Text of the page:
Successful hybridization rare in animals; occurs frequently in plants

speciation spatial patterns
Allopatric SpeciationSpeciation/Spatial Patterns
  • allo-other; patric-fatherland
  • Geographic barrier
  • River, desert, glacier, changes in sea level, formation or destruction of mountains, bodies of water
  • No interaction=no gene flow
  • Microevol. act independently in each group
  • Most common mechanism; abundant evidence
speciation spatial patterns1
Sympatric SpeciationSpeciation/Spatial Patterns
  • Sym-together
  • Populations diverge genetically while living in the same area
  • Habitats-consist of microenvironments; species specialize in different zones
  • Plants: polyploidy, increases the # of sets of chromosomes
  • Occurs when gametes of 2 diff species fuse; also when meiosis fails
  • ½ flowering plants are polyploids; 95% ferns
  • Rare in animals (extra chromosomes are often fatal)
speciation spatial patterns2
ParapatricSpeciationSpeciation/Spatial Patterns
  • Para-alongside
  • Part of a population enters a new habitat bordering range of parent species
  • Gene flow can occur among individuals that venture into shared border zone
  • Can be a result of disruptive selection: ind. w/ intermediate forms have lower fitness than at either extreme; selection would counteract gene flow by eliminating ind. not well suited for either habitat
speciation gradualism
Darwin

One species gradually transforms into another through a series of intermediate stages

TIME!!!

Speciation-Gradualism
speciation punctuated equilibrium
Gould and Eldredge

Brief bursts of rapid evolution interrupting long period of little change

(transitional forms don’t exist—explains lack in fossil record)

Fits w/allopatric speciation – geographic isolation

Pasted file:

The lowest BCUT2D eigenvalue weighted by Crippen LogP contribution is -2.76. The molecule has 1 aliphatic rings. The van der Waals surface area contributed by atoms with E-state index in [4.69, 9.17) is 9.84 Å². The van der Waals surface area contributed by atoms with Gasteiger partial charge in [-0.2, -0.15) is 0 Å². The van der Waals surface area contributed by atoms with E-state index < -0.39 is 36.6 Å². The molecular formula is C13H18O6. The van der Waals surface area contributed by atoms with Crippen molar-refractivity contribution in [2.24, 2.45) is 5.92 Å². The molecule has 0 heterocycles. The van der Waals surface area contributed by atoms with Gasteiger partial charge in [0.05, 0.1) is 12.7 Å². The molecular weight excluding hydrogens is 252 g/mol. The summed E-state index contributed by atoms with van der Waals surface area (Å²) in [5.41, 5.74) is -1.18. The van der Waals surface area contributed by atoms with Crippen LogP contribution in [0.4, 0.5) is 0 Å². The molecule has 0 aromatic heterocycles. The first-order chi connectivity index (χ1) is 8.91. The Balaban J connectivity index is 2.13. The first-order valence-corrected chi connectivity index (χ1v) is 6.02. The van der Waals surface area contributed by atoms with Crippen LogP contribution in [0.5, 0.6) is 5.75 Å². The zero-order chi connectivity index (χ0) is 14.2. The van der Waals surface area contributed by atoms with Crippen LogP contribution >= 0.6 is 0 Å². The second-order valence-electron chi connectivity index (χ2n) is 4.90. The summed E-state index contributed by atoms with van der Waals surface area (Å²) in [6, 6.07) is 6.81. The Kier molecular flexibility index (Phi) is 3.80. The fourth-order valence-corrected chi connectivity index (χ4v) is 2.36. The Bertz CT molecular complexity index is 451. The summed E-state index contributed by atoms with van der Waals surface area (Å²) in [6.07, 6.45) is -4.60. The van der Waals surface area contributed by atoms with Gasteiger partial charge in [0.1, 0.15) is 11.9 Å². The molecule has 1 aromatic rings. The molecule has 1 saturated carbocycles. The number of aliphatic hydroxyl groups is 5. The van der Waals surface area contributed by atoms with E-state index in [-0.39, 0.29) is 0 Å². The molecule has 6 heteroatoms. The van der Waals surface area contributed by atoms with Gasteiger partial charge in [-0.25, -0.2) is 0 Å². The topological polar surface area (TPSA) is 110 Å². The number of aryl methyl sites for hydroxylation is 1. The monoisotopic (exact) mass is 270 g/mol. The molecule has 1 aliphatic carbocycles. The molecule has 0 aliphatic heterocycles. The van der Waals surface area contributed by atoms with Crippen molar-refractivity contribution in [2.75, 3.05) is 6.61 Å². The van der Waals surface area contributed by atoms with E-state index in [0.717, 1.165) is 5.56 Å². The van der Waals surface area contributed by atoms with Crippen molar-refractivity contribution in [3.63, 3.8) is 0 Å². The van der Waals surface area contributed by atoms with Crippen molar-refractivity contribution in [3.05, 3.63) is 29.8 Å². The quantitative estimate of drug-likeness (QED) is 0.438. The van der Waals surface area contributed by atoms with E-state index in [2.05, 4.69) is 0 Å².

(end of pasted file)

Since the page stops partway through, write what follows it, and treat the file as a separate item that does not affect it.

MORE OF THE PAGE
Speciation—Punctuated equilibrium
speciation and adaptive radiation
Speciation and Adaptive Radiation
  • Occurs in rapid bursts
  • Gives rise to multiple specialized forms in a short time
  • Heterogeneous environment (multiple food sources)
extinction
Extinction
  • Death of an entire species
  • Factors:
    • Failure to adapt to environmental change
    • Lack of alleles in gene pool to produce fertile offspring
    • Habitat loss
    • Predators
    • Disease
    • Smaller populations likely to endure a major change
    • Low genetic diversity
    • Inbreeding (lethal recessive alleles, reduce reproduction/survivabilty)
    • HUMANS!!!!
extinction1
Extinction
  • Background extinction rate
    • Gradual loss of species as populations shrink when facing new challenges
  • Mass extinction
    • A great number of species disappear over short period of time (impact theory)
taxonomic hierarchy
Taxonomic Hierarchy
  • Taxonomists—classify based on similarities
    • 3 Domains (Archaea, Bacteria, Eukarya)
    • Kingdom King
    • Phylum Phillip
    • Class Called
    • Order On
    • Family Five
    • Genus Great
    • Species Soldiers
    • Taxa: a group at any rank
    • The more features two organisms share, the more taxonomic levels they share
phylogenetics
Phylogenetics
  • Evolutionary tree (also called phylogeny)
    • Illustrate specie’s relationships based on decent from common ancestors
    • Evidence used to construct:
      • Anatomical features of fossils and existing organisms
      • Behaviors
      • Physiological adaptations
      • Molecular sequences
      • May be misleading
        • Cladistics solves this problem
cladistics
Cladistics
  • Phylogenetic system
  • Groups by distinguishing between ancestral and derived characters
  • Ancestral character: inherited traits that resemble ancestors
  • Derived character: features that are different that the ancestor
cladistics1
Cladistics
  • Builds on concept of homology (homologous structures-common ancestor)
  • Shared, derived characters are used to define groups
  • A clade (monophyletic group) group of organisms consisting of a common ancestor and all its descendants
cladogram
Cladogram
  • Treelike diagram depicting shared, derived characteristics (based on historical relationships/ not similarities)
  • Tips of branches = taxa (existing species)
  • node = indicates where two groups arose from a common ancestor
  • Branching pattern =

populations that diverge

genetically, split off, form

new species

Common ancestor

Common ancestor